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The distribution of hard graph coloring problems as a function of graph connectivity is shown to have two distinct transition behaviors. The first, previously recognized, is a peak in the median search cost near the connectivity at which half the graphs have solutions. This region contains a high proportion of relatively hard problem instances. However, the(More)
We describe how techniques that were originally developed in statistical mechanics can be applied to search problems that arise commonly in artificial intelligence. This approach is useful for understanding the typical behavior of classes of problems. In particular, these techniques predict that abrupt changes in computational cost, analogous to physical(More)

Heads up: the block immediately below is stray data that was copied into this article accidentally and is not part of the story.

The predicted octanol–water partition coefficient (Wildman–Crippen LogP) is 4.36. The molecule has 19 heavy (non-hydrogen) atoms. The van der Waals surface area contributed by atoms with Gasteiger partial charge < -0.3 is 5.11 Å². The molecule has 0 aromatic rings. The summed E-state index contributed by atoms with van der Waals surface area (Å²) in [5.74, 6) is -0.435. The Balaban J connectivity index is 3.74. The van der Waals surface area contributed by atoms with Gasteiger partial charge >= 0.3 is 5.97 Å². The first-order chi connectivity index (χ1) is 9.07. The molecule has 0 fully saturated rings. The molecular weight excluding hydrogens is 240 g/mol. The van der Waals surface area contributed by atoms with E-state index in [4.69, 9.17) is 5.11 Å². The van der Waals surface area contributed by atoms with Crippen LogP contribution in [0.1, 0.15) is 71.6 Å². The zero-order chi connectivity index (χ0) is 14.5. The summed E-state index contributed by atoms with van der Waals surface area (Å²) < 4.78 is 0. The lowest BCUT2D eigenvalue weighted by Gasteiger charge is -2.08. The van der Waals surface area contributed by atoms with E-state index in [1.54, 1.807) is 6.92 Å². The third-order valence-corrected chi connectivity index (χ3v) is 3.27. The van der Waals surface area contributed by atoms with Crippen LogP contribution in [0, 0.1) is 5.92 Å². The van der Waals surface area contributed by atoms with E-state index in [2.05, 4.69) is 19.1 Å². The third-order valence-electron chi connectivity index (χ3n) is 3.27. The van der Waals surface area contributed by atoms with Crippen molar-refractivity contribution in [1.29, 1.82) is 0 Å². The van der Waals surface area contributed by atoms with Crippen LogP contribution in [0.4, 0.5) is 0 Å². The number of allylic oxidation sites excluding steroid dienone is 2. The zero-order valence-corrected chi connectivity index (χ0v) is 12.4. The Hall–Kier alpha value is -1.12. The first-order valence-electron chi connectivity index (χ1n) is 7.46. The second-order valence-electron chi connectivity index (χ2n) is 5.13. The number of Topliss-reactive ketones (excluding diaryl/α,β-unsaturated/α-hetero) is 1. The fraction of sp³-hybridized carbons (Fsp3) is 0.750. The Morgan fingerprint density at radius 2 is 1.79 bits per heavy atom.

We discuss quantum algorithms that calculate numerical integrals and descriptive statistics of stochastic processes. With either of two distinct approaches , one obtains an exponential speed increase in comparison to the fastest known classical deterministic algorithms and a quadratic speed increase in comparison to classical Monte Carlo (probabilistic)(More)
The quantum Fourier transform (QFT), a quantum analog of the classical Fourier transform, has been shown to be a powerful tool in developing quantum algorithms. However, in classical computing there is another class of unitary transforms, the wavelet transforms, which are every bit as useful as the Fourier transform. Wavelet transforms are used to expose(More)
A quantum algorithm is known that solves an unstructured search problem in a number of iterations of order ͱd, where d is the dimension of the search space, whereas any classical algorithm necessarily scales as O(d). It is shown here that an improved quantum search algorithm can be devised that exploits the structure of a tree search problem by nesting one(More)